Information flow is the new cash flow, quite literally, in the case of electronic funds transfer. More metaphorically, in the case of the myriad of electronic transactions collecting, storing and analysing data or those that carry conversations to plan and make decisions.
In both cases, if the flow stops, the organisation stops. Yet Information and Communications Technology (ICT) governance lags far behind fiscal governance in most organisations. It begins and ends with minimising costs, fretting about social media and obtaining (often untested) assurances that the back-ups are regularly taken.
The ISO/IEC standard 38500 for corporate governance of information technology owes much to the earlier Australia standard AS 8015. It identifies three clear duties of ICT Governance as shown in Figure 1.
There is a clear advantage in having some technical skills around the board table to support the evaluation function. It is also the only cost effective way most charities can gain expert insight when developing plans and policies. The environmental scan needs expertise to answer strategic questions about which technologies have the potential to mitigate operational pressures and to meet mission needs. However, less specialist knowledge is required to direct and monitor ICT operations as a cash flow analogy shows. Boards may be surprised to know that by considering their information flow in the same way as their cash flow, they can strengthen their governance of ICT without additional training.
In some instances the words cash and information can simply be interchanged.
Both must be controlled. Policies and procedures are needed for cash or information to:
ensure efficient and complete collection
store safely and securely
use (spend/report) effectively to supply business needs
ensure sufficient is available at all times to meet operational needs
The analogy gets a little looser when you start to consider inflows and outflows. It’s less about positive and negative; more about collecting and reporting. Funders are never impressed if you can’t report accurately and in a timely manner and regular shortfalls may put the funding in jeopardy. Then there is the cost of collecting, storing, processing and using information. This may be more complex than bank charges and interest rates but value and performance are just as important.
The “hot topic” of privacy also stretches the cash flow analogy; moreso for charities than commercial organisations. Transparency of cost structures and distribution of spending often needs to be disclosed to donors; something a commercial company would consider commercially confidential. However the concept of keeping private information safely under lock and key does have similarities to the handling of cash. Your organisation needs to know where it is, who has access and must record transactions accurately. Those records and policies may not (yet) require auditing but you may need to justify events and security measures if a complaint is made.
Privacy is starting to generate a compliance burden. Legislators on both sides of the Tasman are strengthening provisions for audits, reporting standards and consumer rights. Privacy complaints need to be managed as carefully as consumer complaints. Both have a legislative framework. Both require that policies and procedures are in place to ensure complaints can be answered when they arise as well as determine how they will be dealt with. Refunds are not possible but disclosing and correcting information may be required. And then there are thefts or privacy breaches. There have been a lot of these in the news over the last few years and the reputational risk for not-for-profit organisations is clearly considerable. The media will be all over the situation, you’ll have to apologise to donors and other stakeholders for embarrassment or worse, you can be sued for damages and need to prove to others that you’ve repaired the damage in order to start restoring trust. In these circumstances, fundraising will suffer.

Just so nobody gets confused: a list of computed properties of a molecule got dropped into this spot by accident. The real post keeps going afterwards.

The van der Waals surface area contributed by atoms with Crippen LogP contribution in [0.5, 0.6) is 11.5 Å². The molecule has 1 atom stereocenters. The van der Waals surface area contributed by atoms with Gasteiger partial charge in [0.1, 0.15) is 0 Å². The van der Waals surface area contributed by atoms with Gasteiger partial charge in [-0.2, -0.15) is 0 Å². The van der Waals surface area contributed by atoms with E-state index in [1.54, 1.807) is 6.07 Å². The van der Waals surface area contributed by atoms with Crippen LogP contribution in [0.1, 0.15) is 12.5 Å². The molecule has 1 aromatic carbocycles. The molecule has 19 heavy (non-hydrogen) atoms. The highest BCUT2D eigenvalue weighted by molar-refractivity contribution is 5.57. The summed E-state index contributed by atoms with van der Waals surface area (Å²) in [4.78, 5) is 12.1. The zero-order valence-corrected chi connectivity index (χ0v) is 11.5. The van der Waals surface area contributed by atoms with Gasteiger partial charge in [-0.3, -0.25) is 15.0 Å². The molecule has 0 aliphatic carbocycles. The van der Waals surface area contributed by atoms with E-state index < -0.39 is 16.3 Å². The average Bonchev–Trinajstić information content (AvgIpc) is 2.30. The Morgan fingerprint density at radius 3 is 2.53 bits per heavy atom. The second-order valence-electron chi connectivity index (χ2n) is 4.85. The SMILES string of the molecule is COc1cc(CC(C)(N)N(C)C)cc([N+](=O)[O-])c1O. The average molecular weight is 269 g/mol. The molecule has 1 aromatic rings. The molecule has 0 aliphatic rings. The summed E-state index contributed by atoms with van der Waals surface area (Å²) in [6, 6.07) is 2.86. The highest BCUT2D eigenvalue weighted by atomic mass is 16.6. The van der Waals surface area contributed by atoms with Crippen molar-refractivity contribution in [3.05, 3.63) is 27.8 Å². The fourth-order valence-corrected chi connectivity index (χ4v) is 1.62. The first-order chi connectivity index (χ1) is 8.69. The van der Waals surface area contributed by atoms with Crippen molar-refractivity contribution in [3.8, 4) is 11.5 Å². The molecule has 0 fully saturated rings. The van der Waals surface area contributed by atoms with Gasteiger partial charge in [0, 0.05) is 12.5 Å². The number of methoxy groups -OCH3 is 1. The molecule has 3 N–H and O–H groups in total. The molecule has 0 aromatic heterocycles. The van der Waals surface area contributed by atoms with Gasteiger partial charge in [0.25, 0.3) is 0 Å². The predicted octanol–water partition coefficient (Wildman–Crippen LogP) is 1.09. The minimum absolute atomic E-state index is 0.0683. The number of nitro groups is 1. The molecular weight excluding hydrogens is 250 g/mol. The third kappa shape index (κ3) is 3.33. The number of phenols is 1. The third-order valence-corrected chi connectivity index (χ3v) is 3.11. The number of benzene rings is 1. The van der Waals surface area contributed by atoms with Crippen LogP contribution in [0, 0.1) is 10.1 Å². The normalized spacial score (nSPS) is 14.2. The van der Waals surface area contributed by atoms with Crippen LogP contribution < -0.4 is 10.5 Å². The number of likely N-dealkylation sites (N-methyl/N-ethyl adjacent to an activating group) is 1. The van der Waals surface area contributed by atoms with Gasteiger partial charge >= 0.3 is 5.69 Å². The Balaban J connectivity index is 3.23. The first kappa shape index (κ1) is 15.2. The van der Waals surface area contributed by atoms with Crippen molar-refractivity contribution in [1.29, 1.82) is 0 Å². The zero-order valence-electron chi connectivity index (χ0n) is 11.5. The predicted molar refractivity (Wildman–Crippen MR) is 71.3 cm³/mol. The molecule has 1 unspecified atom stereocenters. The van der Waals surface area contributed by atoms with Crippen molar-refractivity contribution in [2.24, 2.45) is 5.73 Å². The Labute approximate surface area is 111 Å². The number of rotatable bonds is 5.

The final similarity is in the operational / governance split. Most of the work involved with cash flow is a management issue and so it is with information flow. But it is the board’s responsibility to provide strategic direction, ensure compliance and hold management to account.
Is your board as effective with information as it is with cash?
This article was originally published in the Better Boards Conference Magazine.
Hazel is a certified IT professional with 30 years’ experience using appropriate technology to increase organisational capabilities. After an international career with technology vendors, Hazel moved to New Zealand and the non-profit sector. She is on the board of three NZ charities; The 2020 Communications Trust, Social Development Partners and the Funding Information Service. Hazel is a national councillor of the Institute of IT Professionals and a member of the NZ Institute of Directors. In 2010 Hazel founded Dale Jennings Associates to offer independent IT advice, planning and project support. Some 90% of her clients are non-profits.
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